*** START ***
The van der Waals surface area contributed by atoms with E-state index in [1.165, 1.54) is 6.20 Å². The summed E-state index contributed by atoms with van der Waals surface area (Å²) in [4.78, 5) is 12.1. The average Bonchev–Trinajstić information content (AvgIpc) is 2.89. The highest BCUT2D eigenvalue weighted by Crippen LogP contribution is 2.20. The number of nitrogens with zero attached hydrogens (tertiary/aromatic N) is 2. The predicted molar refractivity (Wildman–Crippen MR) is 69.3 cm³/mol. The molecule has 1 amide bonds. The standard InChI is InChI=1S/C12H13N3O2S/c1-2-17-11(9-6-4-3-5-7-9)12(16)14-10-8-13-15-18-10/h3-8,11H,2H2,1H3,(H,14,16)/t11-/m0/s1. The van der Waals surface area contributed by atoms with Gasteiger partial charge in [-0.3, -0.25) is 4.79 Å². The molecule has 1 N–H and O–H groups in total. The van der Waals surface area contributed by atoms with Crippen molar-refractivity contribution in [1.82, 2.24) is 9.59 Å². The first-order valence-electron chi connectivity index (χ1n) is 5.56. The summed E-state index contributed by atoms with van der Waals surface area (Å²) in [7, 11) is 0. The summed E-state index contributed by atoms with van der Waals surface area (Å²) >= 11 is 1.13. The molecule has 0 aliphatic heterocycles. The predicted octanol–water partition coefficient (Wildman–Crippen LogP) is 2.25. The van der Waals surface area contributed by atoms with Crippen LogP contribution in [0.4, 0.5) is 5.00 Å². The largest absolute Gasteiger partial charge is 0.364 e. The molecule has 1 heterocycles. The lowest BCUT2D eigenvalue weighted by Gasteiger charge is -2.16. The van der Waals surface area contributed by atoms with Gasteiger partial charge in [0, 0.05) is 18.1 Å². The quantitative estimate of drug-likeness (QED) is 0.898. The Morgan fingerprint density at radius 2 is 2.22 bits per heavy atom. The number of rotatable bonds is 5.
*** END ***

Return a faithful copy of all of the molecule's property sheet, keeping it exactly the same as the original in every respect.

The van der Waals surface area contributed by atoms with E-state index in [1.165, 1.54) is 6.20 Å². The summed E-state index contributed by atoms with van der Waals surface area (Å²) in [4.78, 5) is 12.1. The average Bonchev–Trinajstić information content (AvgIpc) is 2.89. The highest BCUT2D eigenvalue weighted by Crippen LogP contribution is 2.20. The number of nitrogens with zero attached hydrogens (tertiary/aromatic N) is 2. The predicted molar refractivity (Wildman–Crippen MR) is 69.3 cm³/mol. The molecule has 1 amide bonds. The standard InChI is InChI=1S/C12H13N3O2S/c1-2-17-11(9-6-4-3-5-7-9)12(16)14-10-8-13-15-18-10/h3-8,11H,2H2,1H3,(H,14,16)/t11-/m0/s1. The van der Waals surface area contributed by atoms with Gasteiger partial charge in [-0.3, -0.25) is 4.79 Å². The molecule has 1 N–H and O–H groups in total. The van der Waals surface area contributed by atoms with Crippen molar-refractivity contribution in [1.82, 2.24) is 9.59 Å². The first-order valence-electron chi connectivity index (χ1n) is 5.56. The summed E-state index contributed by atoms with van der Waals surface area (Å²) in [7, 11) is 0. The summed E-state index contributed by atoms with van der Waals surface area (Å²) >= 11 is 1.13. The molecule has 0 aliphatic heterocycles. The predicted octanol–water partition coefficient (Wildman–Crippen LogP) is 2.25. The van der Waals surface area contributed by atoms with Crippen LogP contribution in [0.4, 0.5) is 5.00 Å². The largest absolute Gasteiger partial charge is 0.364 e. The molecule has 1 heterocycles. The lowest BCUT2D eigenvalue weighted by Gasteiger charge is -2.16. The van der Waals surface area contributed by atoms with Gasteiger partial charge in [0, 0.05) is 18.1 Å². The quantitative estimate of drug-likeness (QED) is 0.898. The Morgan fingerprint density at radius 2 is 2.22 bits per heavy atom. The number of rotatable bonds is 5.